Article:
For a decade, FBI agents covertly monitored every telephone call and fax sent and received by Florida university professor Sami al-Arian as he communicated with alleged top leaders of the Palestinian Islamic Jihad terrorist group about its suicide bombings of Israelis, shaky finances and high-level turf struggles.
Starting Monday, many of those 20,000 hours of phone calls and hundreds of faxes will be revealed in a federal courtroom in Tampa, Fla., where al-Arian and three other alleged members of the terrorist group will be tried on charges of conspiracy to commit murder through suicide attacks in Israel and the Palestinian territories.
The trial, expected to last at least six months, will provide a rare view of what the government contends are the clandestine operations of a terrorist group. It is the first case in which vast amounts of communications monitored under the Foreign Intelligence Surveillance Act (FISA) will make up the bulk of the evidence in a criminal prosecution of alleged terrorists -- demonstrating the enormous power the government now wields under that counterterrorism law.
The wiretaps, approved in 1993 through 2003 on as many as 10 phones by a secret FISA court, were originally intended for use only by FBI agents conducting open-ended "intelligence" probes, and not for use in criminal trials. But after the Sept. 11, 2001, attacks, the enactment of the USA Patriot Act and a ruling by the supersecret FISA court of appeals allowed much greater use of intelligence material in investigations such as this one.
Many civil liberties experts express grave concern about U.S. officials' introduction into criminal court of years of wiretaps approved by FISA judges under a lower standard of proof than that demanded by criminal-court judges. But U.S. District Judge James Moody has rejected defense attorneys' arguments that the information should not be heard in court.
Using FISA wiretaps in court is "a serious problem" that puts defendants at a disadvantage, said David Cole, a Georgetown University expert on the law related to terrorism. "Unlike with criminal wiretaps, FISA doesn't give defendants any meaningful chance to challenge the validity of the tap."
U.S. officials say al-Arian and three associates who worked with him at a cluster of institutes affiliated with the University of South Florida (USF) in Tampa were secretly top leaders of the Palestinian Islamic Jihad, sharing duties with other leaders in Syria.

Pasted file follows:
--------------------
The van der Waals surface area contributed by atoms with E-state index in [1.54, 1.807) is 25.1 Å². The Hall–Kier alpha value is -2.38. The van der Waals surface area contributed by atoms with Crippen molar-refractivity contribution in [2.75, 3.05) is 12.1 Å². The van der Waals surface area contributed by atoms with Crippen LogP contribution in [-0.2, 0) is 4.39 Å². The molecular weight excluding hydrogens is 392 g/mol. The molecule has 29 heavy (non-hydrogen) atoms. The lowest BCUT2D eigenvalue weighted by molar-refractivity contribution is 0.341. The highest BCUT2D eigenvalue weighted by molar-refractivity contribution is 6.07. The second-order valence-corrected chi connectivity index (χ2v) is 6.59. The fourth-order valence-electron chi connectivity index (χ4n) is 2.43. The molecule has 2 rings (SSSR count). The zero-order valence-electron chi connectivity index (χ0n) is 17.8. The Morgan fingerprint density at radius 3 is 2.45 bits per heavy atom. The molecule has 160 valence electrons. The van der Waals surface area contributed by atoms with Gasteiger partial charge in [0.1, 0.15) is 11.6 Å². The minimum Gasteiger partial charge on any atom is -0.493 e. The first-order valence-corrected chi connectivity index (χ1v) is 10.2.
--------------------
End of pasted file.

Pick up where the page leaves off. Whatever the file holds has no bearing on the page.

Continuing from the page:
Attorneys for al-Arian, a USF professor of computer engineering until he was fired in 2003, and the other defendants contend that their clients do not condone the terrorist group's violent tactics, and that U.S. prosecutors are criminalizing their opposition to Israeli policies. The U.S. government declared the Palestinian Islamic Jihad a terrorist organization in 1995, making any association with it illegal. Defense attorneys have said that any promotion of the organization by al-Arian and others before then was protected political speech.
"The government has a major leap trying to connect people talking on the phone in Tampa, and doing fundraising, with bombs exploding in Israel 6,600 miles away," said lawyer Stephen Bernstein, who represents defendant Sameeh Taha Hammoudeh, a former USF graduate student. "The government is trying to say, 'If you have an interest in a subject, and if you talk about it with other people, then you must have been involved in it.' "
Moody has also ruled that he will limit defense attorneys' efforts to bring up during the trial the history of the Israeli-Palestinian conflict in their bid to dramatize the Palestinians' plight and their right to resist what they see as Israeli oppression. The defense asserts that the U.S. government has embraced the Israeli government's intelligence findings on the Palestinian Islamic Jihad and that the group represents no threat to the United States.
Lawyer Kevin Beck, who represents defendant Hatim Naji Fariz, manager of an Illinois-based Muslim charity, said there will be clashes in court over "the context and meaning of some conversations," including some in which he said officials unfairly assert the defendants spoke in code about the terrorist group. The prosecutors' case "is built on assumption built on assumption built on assumption, with some hearsay," he said.
The Palestinian Islamic Jihad, founded in Egypt in 1979 and largely funded by Iran, has devoted itself to two missions: the destruction of Israel and the creation of a Muslim Palestinian state. The group is bitterly opposed to peace talks between Israel and the Palestinians and has often stepped up attacks when talks show promise. It has also targeted sites symbolic of coexistence, such as a Haifa restaurant co-owned by Jews and Palestinians, where an operative of the terrorist group exploded a bomb that killed 21 people in 2003.